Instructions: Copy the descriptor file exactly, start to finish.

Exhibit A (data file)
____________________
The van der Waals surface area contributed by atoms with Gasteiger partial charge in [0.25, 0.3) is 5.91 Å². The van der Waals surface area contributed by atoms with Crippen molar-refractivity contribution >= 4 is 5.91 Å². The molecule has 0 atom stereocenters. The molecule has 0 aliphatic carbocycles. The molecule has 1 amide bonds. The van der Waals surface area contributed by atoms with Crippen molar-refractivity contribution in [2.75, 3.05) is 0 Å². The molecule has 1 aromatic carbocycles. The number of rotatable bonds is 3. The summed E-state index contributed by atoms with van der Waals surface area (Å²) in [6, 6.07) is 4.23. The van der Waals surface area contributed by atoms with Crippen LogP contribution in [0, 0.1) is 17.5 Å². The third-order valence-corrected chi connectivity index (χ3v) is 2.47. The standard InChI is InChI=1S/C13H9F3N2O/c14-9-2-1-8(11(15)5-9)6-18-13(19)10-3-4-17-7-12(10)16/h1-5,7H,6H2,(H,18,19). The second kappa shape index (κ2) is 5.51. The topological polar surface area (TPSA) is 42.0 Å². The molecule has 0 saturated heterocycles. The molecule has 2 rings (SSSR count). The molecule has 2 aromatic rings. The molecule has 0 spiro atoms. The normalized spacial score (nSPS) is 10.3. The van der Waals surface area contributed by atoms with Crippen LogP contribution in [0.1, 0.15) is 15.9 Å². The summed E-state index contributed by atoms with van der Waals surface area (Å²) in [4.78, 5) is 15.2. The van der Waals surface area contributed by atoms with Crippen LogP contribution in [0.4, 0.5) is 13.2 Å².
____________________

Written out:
The van der Waals surface area contributed by atoms with Gasteiger partial charge in [0.25, 0.3) is 5.91 Å². The van der Waals surface area contributed by atoms with Crippen molar-refractivity contribution >= 4 is 5.91 Å². The molecule has 0 atom stereocenters. The molecule has 0 aliphatic carbocycles. The molecule has 1 amide bonds. The van der Waals surface area contributed by atoms with Crippen molar-refractivity contribution in [2.75, 3.05) is 0 Å². The molecule has 1 aromatic carbocycles. The number of rotatable bonds is 3. The summed E-state index contributed by atoms with van der Waals surface area (Å²) in [6, 6.07) is 4.23. The van der Waals surface area contributed by atoms with Crippen LogP contribution in [0, 0.1) is 17.5 Å². The third-order valence-corrected chi connectivity index (χ3v) is 2.47. The standard InChI is InChI=1S/C13H9F3N2O/c14-9-2-1-8(11(15)5-9)6-18-13(19)10-3-4-17-7-12(10)16/h1-5,7H,6H2,(H,18,19). The second kappa shape index (κ2) is 5.51. The topological polar surface area (TPSA) is 42.0 Å². The molecule has 0 saturated heterocycles. The molecule has 2 rings (SSSR count). The molecule has 2 aromatic rings. The molecule has 0 spiro atoms. The normalized spacial score (nSPS) is 10.3. The van der Waals surface area contributed by atoms with Crippen LogP contribution in [0.1, 0.15) is 15.9 Å². The summed E-state index contributed by atoms with van der Waals surface area (Å²) in [4.78, 5) is 15.2. The van der Waals surface area contributed by atoms with Crippen LogP contribution in [0.4, 0.5) is 13.2 Å².